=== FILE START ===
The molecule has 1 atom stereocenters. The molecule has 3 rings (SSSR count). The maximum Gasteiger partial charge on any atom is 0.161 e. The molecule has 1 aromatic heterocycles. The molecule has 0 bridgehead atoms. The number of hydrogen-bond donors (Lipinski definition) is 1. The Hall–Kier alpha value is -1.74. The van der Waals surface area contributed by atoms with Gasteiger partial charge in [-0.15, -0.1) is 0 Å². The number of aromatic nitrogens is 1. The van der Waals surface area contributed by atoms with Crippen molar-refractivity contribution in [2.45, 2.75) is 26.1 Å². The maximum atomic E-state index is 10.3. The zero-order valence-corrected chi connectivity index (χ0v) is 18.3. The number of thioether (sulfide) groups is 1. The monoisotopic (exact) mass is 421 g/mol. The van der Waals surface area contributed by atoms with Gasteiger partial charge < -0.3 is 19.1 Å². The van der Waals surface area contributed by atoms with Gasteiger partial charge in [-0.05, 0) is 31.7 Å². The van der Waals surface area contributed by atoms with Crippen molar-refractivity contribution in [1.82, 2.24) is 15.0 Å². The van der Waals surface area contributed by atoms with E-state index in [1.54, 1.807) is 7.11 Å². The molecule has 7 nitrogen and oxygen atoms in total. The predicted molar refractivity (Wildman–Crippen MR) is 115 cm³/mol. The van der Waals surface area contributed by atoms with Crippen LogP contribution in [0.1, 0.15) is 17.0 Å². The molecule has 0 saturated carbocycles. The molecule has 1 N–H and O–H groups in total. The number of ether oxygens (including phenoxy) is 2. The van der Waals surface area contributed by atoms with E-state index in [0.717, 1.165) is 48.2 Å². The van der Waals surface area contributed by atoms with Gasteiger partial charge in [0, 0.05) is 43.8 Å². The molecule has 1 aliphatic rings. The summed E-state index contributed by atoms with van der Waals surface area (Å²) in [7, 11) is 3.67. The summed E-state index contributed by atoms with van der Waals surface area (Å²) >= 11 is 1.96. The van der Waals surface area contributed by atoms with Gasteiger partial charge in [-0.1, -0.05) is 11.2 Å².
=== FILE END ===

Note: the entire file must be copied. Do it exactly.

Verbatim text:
The molecule has 1 atom stereocenters. The molecule has 3 rings (SSSR count). The maximum Gasteiger partial charge on any atom is 0.161 e. The molecule has 1 aromatic heterocycles. The molecule has 0 bridgehead atoms. The number of hydrogen-bond donors (Lipinski definition) is 1. The Hall–Kier alpha value is -1.74. The van der Waals surface area contributed by atoms with Gasteiger partial charge in [-0.15, -0.1) is 0 Å². The number of aromatic nitrogens is 1. The van der Waals surface area contributed by atoms with Crippen molar-refractivity contribution in [2.45, 2.75) is 26.1 Å². The maximum atomic E-state index is 10.3. The zero-order valence-corrected chi connectivity index (χ0v) is 18.3. The number of thioether (sulfide) groups is 1. The monoisotopic (exact) mass is 421 g/mol. The van der Waals surface area contributed by atoms with Gasteiger partial charge < -0.3 is 19.1 Å². The van der Waals surface area contributed by atoms with Gasteiger partial charge in [-0.05, 0) is 31.7 Å². The van der Waals surface area contributed by atoms with Crippen molar-refractivity contribution in [1.82, 2.24) is 15.0 Å². The van der Waals surface area contributed by atoms with E-state index in [1.54, 1.807) is 7.11 Å². The molecule has 7 nitrogen and oxygen atoms in total. The predicted molar refractivity (Wildman–Crippen MR) is 115 cm³/mol. The van der Waals surface area contributed by atoms with Crippen LogP contribution in [0.1, 0.15) is 17.0 Å². The molecule has 0 saturated carbocycles. The molecule has 1 N–H and O–H groups in total. The number of ether oxygens (including phenoxy) is 2. The van der Waals surface area contributed by atoms with E-state index in [0.717, 1.165) is 48.2 Å². The van der Waals surface area contributed by atoms with Gasteiger partial charge in [0, 0.05) is 43.8 Å². The molecule has 1 aliphatic rings. The summed E-state index contributed by atoms with van der Waals surface area (Å²) in [7, 11) is 3.67. The summed E-state index contributed by atoms with van der Waals surface area (Å²) >= 11 is 1.96. The van der Waals surface area contributed by atoms with Gasteiger partial charge in [-0.1, -0.05) is 11.2 Å².